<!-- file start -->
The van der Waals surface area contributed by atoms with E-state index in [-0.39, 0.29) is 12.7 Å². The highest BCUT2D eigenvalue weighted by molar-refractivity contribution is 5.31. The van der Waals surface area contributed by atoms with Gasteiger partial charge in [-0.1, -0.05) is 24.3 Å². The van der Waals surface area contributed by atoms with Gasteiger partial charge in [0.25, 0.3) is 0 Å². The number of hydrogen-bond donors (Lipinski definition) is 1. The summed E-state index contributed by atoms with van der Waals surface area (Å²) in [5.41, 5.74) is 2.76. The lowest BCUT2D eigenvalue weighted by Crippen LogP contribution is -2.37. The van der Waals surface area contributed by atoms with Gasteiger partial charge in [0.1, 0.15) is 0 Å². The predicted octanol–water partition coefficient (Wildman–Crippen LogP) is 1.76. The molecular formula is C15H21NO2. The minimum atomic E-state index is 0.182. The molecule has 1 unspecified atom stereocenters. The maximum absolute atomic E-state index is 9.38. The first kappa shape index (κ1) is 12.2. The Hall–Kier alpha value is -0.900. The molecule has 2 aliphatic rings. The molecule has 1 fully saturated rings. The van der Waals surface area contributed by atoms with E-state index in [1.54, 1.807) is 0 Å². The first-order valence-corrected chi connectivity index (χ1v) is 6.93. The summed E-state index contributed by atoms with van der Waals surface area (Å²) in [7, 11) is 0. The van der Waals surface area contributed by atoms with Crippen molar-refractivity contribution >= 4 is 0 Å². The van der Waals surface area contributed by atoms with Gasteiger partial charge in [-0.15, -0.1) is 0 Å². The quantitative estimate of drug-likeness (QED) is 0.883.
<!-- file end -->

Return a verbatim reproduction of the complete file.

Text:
The van der Waals surface area contributed by atoms with E-state index in [-0.39, 0.29) is 12.7 Å². The highest BCUT2D eigenvalue weighted by molar-refractivity contribution is 5.31. The van der Waals surface area contributed by atoms with Gasteiger partial charge in [-0.1, -0.05) is 24.3 Å². The van der Waals surface area contributed by atoms with Gasteiger partial charge in [0.25, 0.3) is 0 Å². The number of hydrogen-bond donors (Lipinski definition) is 1. The summed E-state index contributed by atoms with van der Waals surface area (Å²) in [5.41, 5.74) is 2.76. The lowest BCUT2D eigenvalue weighted by Crippen LogP contribution is -2.37. The van der Waals surface area contributed by atoms with Gasteiger partial charge in [0.1, 0.15) is 0 Å². The predicted octanol–water partition coefficient (Wildman–Crippen LogP) is 1.76. The molecular formula is C15H21NO2. The minimum atomic E-state index is 0.182. The molecule has 1 unspecified atom stereocenters. The maximum absolute atomic E-state index is 9.38. The first kappa shape index (κ1) is 12.2. The Hall–Kier alpha value is -0.900. The molecule has 2 aliphatic rings. The molecule has 1 fully saturated rings. The van der Waals surface area contributed by atoms with E-state index in [1.54, 1.807) is 0 Å². The first-order valence-corrected chi connectivity index (χ1v) is 6.93. The summed E-state index contributed by atoms with van der Waals surface area (Å²) in [7, 11) is 0. The van der Waals surface area contributed by atoms with Crippen molar-refractivity contribution >= 4 is 0 Å². The van der Waals surface area contributed by atoms with Gasteiger partial charge in [-0.15, -0.1) is 0 Å². The quantitative estimate of drug-likeness (QED) is 0.883.